Instead of just not entering juried shows/fairs where the fee is too large, perhaps artists should contact the organizers and let them know that you are not entering because of the fee. As long as there are artists that entered, there is no incentive. But the organizers may have no idea how many and the quality that is bypassing their event. 

A little activism may help reverse this trend or at least drop fees down to a reasonable level.

Comment by Virginia Dauth on December 20, 2012 at 7:57am

Well Kudos to you, Thanks for paving the way and hope that other shows will follow your lead.

this economy is tough on everyone and as you already know, the toughest on those of us who are selling a commodity that most see as a luxury item if they purchase art at all.

Comment by Jo Ann Lucarelli on December 19, 2012 at 10:49pm

The Lake Mary Heathrow Festival of the Arts will be the first in 2013 to announce NO JURY FEE!

We have made many positive changes to enhance the experience for our artists and hope this is just one more! We DO appreciate and value our artists!!

Comment by JoAnne Hauser Warren on December 15, 2012 at 10:29pm

I'm surprised with all this comment no one mentioned telling it like it is in the artist survey. If we all mentioned that the increased fees are in direct conflict with the decreased sales of the present economic times...if they heard it enough maybe some of them would listen. I've had an all right year....not like the old days...but ok, as my friend Monica says mediocre is the new good. Just like no boss is going to give you a raise if you don't ask for it, no promoter is going to cut fees if we don't suggest it. I'd like them to spend more on jurors who know the different media,and advertising and while I'd like a cup of coffee in the morning I can bring my own water to shows and could live with less catered "artist parties" if it meant the show could reign in on some fees. Also if you're filling out a Sunshine Artist or Art Fair Source book etc. survey, make sure you mail it in not give it to the promoter...Have you ever wondered about that show that you got into that was ranked in the top 100 and you were like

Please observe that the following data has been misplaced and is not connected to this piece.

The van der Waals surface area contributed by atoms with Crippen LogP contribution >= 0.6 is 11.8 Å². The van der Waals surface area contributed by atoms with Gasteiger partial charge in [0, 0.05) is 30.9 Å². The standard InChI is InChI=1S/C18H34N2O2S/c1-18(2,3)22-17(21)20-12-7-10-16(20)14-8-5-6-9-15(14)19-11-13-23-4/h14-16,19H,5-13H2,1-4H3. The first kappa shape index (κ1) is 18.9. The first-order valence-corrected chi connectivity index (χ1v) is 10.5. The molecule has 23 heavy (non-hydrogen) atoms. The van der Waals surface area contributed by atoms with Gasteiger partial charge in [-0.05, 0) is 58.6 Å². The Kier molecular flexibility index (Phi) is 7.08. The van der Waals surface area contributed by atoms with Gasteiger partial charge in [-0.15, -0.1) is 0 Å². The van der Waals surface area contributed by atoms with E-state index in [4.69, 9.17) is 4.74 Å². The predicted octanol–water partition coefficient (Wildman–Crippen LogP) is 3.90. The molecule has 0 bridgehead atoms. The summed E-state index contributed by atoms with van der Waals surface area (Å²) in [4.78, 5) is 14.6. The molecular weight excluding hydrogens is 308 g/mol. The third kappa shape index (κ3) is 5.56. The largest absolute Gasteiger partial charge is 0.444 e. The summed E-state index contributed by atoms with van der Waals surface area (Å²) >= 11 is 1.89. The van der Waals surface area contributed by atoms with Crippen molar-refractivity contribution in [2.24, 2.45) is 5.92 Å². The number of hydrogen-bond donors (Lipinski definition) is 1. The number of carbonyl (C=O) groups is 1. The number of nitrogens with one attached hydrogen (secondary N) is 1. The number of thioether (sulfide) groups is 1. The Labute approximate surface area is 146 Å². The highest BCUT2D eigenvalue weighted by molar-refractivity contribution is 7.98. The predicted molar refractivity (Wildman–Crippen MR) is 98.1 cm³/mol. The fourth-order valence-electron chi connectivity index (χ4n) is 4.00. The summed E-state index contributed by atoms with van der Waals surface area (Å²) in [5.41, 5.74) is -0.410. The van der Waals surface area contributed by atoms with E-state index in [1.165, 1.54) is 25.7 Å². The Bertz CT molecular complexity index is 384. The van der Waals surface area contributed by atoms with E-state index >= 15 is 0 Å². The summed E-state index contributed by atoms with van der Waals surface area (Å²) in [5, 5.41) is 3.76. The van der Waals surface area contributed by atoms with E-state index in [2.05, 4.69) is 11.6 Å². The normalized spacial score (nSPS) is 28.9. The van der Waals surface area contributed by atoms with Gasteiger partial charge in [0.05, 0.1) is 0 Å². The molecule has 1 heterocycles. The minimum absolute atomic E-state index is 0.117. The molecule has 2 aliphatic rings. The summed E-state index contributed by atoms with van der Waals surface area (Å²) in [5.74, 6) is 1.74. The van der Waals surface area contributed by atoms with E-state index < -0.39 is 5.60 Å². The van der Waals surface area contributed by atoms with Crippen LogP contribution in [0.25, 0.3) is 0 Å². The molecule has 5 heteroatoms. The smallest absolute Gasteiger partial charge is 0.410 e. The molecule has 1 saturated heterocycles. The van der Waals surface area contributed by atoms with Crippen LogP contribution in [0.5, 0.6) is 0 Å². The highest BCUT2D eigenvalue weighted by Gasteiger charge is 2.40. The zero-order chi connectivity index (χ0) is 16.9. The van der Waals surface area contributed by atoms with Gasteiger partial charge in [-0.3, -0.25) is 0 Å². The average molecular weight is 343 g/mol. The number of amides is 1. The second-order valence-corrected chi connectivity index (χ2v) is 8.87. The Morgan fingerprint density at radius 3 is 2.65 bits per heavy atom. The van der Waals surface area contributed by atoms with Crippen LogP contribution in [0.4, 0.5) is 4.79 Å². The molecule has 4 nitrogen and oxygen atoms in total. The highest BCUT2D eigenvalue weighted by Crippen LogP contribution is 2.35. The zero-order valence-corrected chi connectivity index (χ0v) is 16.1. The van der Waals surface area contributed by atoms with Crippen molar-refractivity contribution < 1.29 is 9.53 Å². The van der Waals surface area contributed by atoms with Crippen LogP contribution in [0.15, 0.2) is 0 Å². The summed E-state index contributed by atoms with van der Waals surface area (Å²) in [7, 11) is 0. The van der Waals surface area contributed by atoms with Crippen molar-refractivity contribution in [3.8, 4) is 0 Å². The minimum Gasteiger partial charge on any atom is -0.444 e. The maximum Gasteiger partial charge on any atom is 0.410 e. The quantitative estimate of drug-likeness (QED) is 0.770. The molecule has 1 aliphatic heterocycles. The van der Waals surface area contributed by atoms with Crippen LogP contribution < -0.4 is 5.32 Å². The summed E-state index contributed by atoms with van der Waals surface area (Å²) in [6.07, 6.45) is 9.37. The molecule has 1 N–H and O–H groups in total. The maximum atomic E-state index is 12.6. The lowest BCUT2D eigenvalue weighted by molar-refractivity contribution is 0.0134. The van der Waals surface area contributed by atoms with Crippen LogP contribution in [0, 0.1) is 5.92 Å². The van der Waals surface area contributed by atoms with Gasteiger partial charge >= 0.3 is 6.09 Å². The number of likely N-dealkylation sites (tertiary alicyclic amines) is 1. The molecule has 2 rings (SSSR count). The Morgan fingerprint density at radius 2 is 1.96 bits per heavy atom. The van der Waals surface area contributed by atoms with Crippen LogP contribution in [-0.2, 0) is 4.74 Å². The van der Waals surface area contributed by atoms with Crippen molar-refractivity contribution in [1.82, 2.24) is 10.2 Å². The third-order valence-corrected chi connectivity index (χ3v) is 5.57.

Comment by Richard L. Sherer on December 15, 2012 at 3:18pm
I respect everyone who has been in this business for the long haul. I have been doing shows for over 20 years now. I don't feel like I have to apply to a Cherry Creek up the road to be successful. I have found lower tier shows that are consistently successful for me and a cursory look at Zap last night turned up three more possibilities for 2013. I have always been different since I was a kid and never run along with the herd. I rather work harder and make money regardless of what others are complaining about.
Comment by Robert Wallis on December 15, 2012 at 2:50pm
Those of us that have been around the bush more than once know that nothing stays the same or we'd all be driving '55 Chevy's. That model moved on and our model of doing business has to move on.

Richard has it right; we need to research our shows better, we need to listen to the customers better. If the customers keep asking about something, take that as a sign of something else to add to your repertoire. Those simple items can be what makes the booth fee or the gas money. Yeah, some of these things are boring to do and they are repetitive, but so is a day job.

Just because the onus is on the artist to do more business grunt work, that doesn't let the promoter off the hook either. I've said it before, the promoters need to step up their game and deliver more for value received. A hooker is going to deliver more for the $40 than we've been getting; 20 seconds and not a kiss afterwards. A statement in advance in the prospectus that states what the criteria are for judging, how they are weighted, and then reporting of results from all judges and not the average, and finally what the cut-off line was for acceptance. With the availability of inexpensive voice recognition typing programs it isn't such a big deal to deliver judges comments.

This industry is going in different directions. Nels was close when he said it was going toward commercialism. If we don't get off our duffs and professionalize it for the better good, it will go commercial and all we'll see is Wal-Mart in little white tents.